Wellness firms eye PE route to fund buyouts

Last Updated: Thu, Jul 26, 2012 05:19 hrs

India’s wellness industry has been a lucrative investment destination for private equity (PE) funds during the last few years and leading companies in this segment are likely to continue tapping these funds for domestic and foreign acquisitions. Beauty and wellness major Vandana Luthra Curls and Curves (VLCC) and homeopathy chain Dr Batra’s Positive Health Clinic are among those looking to access PE funds for inorganic expansion.

The wellness market in India is estimated at Rs 49,000 crore and services account for 40 per cent of this market. Experts say the sector is recording healthy growth of 20-25 per cent yearly and is expected to maintain a similar growth trajectory over the next three to five years.

VLLC, which is eyeing acquisitions abroad as well as in the domestic market, uses internal accruals as working capital. The company is keen to grab acquisition opportunities through the PE route. Managing Director Sandeep Ahuja says, “Currently, we have a healthy cash flow and the company is relatively under-leveraged. However, we may explore fundraising routes, including private equity, to fund our proposed acquisitions.”

After putting its plans for an initial public offering on hold, the company is now considering alternative ways to meet its Rs 200-crore foreign expansion plans. According to sources, VLCC has appointed JM Financial as an advisor for PE fundraising. The company, present across West Asia, Sri Lanka, Nepal and Bangladesh, is expanding into Singapore, Egypt and the UK markets. In 2007, Indivision (Everstone Capital) had invested about Rs 50-crore in VLCC.

Pinaki Ranjan Mishra, national leader (retail and consumer products), Ernst & Young, says, “Investors are now considering how to scale up businesses and still maintain profitability levels in the long term.”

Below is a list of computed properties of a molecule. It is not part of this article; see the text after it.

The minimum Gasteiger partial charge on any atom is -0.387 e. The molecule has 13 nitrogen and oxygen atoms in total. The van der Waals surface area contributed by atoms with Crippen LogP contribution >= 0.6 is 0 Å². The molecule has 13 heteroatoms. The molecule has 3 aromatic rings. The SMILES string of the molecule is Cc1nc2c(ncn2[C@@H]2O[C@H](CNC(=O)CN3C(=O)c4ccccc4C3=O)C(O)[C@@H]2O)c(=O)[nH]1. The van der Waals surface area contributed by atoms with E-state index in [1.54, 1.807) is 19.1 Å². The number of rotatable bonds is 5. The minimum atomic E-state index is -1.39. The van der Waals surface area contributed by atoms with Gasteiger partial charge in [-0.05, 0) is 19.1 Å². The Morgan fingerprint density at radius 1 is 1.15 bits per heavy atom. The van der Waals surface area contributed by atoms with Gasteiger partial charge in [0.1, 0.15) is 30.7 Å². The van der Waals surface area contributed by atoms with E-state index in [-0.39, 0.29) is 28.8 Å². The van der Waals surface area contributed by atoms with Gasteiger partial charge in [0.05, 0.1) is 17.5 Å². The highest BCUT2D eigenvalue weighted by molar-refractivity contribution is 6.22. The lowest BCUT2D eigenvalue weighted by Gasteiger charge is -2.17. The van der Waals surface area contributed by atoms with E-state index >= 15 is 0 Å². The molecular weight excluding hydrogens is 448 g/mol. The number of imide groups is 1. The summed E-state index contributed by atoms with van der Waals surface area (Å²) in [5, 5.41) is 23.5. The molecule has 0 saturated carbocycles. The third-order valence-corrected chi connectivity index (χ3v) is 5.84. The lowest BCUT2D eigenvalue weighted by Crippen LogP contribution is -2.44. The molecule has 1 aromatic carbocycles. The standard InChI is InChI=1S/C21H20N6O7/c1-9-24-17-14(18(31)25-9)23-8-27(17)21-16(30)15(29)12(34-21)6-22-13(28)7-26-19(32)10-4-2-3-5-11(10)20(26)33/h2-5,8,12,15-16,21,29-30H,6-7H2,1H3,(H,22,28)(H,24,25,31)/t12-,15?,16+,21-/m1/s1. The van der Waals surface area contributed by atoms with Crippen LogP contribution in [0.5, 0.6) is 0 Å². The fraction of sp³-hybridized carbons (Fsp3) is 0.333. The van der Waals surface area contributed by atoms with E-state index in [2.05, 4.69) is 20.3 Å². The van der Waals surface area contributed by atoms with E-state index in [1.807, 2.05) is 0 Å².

Dr Batra’s Positive Health Clinic is also eyeing the PE route to fund its acquisition plans. The homeopathy chain plans to add 20-25 clinics every year across the country. Founded in 1982 by Mukesh Batra, Dr Batra’s has 92 clinics across 36 cities in India, Dubai and the UK.

Managing Director Akshay Batra says, “To fund inorganic expansion, we need about Rs 100 crore, and we will consider the PE route.” He, however, adds there is no immediate need for PE funding, since the homeopathy sector is growing about 25 per cent annually in India, while the allopathy sector is recording growth of only about five per cent a year.

“Rising interest rates and perceived risks in the services model among the lending community lead to a high cost of debt. Service players are actively looking at private equity investment to fund their aggressive growth plans,” stated a PricewaterhouseCoopers report.

The wellness industry has seen deals such as Brand Equity Treaties’ investment in Jawed Habib Hair & Beauty (JHHBL). JHHBL had filed a draft red herring prospectus with the Securities and Exchange Board of India to raise Rs 60-crore from the primary market. In 2009, Helion Venture Partners invested Rs 20-crore in You Look Good, a chain of salons and spas owned by Bangalore-based R&R Salon. In May, R&R recorded a second round of funding from Everstone Capital and Helion ventures.

Ernst & Young’s Mishra says, “The high growth in the wellness space provides attractive investment opportunities for PE funds to invest in the early stage of these companies and guide them through this course of growth.”

The PricewaterhouseCoopers report stated the Indian wellness industry would touch the Rs 85,000-crore mark in the next three years. Indian youth (aged 15 to 34 years) account for about 34 per cent of the country’s population. This segment, expected to cross the 400-million mark by 2015, was the core target group for wellness products and services, the report added.

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